New powers could allow British cyber spooks to spy on you in real time, without encryption
The British government is seeking new powers to remove encryption and force phone networks and internet service providers (ISPs) to give real-time access to a named individual’s content within one working day.
‘Secondary data’ relating to any suspect would also have to be handed over.
The draft paper, which was leaked to digital freedom campaigners Open Rights Group, could be made law and included as part of the much-criticized Investigatory Powers Act.
“The public has a right to know about government powers that could put their privacy and security at risk,” said the group’s executive director, Jim Killock, on the decision to publish details of the white paper.
Currently intelligence services can only surveil one in every 10,000 users of a given service at a time.
Simultaneous surveillance could occur in bulk, but be limited to one in every 10,000 users of a given service – a maximum of roughly 900 of telecoms giant BT’s 9 million British broadband customers, for instance.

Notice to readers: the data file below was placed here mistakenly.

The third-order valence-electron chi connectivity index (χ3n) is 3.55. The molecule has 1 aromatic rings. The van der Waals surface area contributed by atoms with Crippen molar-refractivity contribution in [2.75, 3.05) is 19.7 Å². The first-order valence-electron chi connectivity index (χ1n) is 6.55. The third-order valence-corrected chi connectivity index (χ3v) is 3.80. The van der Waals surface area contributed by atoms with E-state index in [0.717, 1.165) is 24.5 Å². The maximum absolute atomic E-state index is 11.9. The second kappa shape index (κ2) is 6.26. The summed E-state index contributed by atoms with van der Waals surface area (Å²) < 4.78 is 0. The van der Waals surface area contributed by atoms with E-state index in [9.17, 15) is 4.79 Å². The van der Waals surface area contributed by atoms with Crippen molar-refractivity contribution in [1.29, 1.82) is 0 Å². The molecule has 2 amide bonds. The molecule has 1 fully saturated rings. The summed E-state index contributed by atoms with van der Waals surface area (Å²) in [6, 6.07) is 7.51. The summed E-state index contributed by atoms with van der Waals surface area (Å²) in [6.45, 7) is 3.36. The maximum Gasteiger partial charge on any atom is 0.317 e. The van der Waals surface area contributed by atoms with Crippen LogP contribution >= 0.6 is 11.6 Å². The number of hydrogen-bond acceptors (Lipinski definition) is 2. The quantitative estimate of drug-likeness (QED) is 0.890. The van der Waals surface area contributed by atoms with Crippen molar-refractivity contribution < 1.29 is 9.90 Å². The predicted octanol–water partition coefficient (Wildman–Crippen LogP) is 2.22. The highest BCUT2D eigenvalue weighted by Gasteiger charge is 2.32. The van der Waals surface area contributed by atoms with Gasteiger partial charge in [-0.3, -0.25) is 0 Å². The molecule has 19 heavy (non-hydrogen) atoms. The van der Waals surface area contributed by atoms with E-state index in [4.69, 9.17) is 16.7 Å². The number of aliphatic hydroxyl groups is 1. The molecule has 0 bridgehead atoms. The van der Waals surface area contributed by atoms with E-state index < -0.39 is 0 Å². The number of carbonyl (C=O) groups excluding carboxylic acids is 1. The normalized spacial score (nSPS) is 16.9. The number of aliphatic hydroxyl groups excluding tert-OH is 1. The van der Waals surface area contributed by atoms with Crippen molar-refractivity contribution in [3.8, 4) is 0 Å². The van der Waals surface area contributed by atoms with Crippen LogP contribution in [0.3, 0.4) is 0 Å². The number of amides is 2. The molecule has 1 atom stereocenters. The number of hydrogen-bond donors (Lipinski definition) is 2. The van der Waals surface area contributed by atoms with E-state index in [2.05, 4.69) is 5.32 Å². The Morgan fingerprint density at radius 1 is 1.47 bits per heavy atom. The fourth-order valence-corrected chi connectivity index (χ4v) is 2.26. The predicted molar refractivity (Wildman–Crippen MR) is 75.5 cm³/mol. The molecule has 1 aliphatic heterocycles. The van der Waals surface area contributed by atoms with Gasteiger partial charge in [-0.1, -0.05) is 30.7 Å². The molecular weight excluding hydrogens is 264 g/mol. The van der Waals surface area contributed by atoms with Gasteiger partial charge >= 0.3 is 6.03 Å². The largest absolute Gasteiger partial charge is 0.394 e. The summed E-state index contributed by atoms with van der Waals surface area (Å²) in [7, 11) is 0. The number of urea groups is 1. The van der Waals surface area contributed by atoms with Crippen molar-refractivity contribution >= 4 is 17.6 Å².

Experts think the plans could be dangerous and would potentially give hackers ‘backdoor’ access to users’ information. Many would not be aware that their details had been shared with the authorities, as the Investigatory Powers Act – dubbed the snoopers’ charter by critics – demands that telecom groups carry out their work in secret.
“It seems very clear that the Home Office intends to use these to remove end-to-end encryption – or more accurately to require tech companies to remove it,” University of Bristol legal expert Dr Cian Murphy told the BBC.
“I do read the regulations as the Home Office wanting to be able to have near real-time access to web chat and other forms of communication.”
The measures would have to be sanctioned by government officials and a judge appointed by Prime Minister Theresa May.
Consultation on the paper is reportedly due to end on May 19, but the Home Office denied any attempts to expand the Investigatory Powers Act were taking place.
The government has no legal obligation to advise on draft regulations such as the white paper leaked to Open Rights Group. But the document seems to suggest that the regulations have already been seen by Britain’s Technical Advisory Board.
A British Telecom (BT) spokesman also confirmed the company had received “a copy of draft regulations, to be made under the Investigatory Powers Act 2016, in relation to technical capability notices.”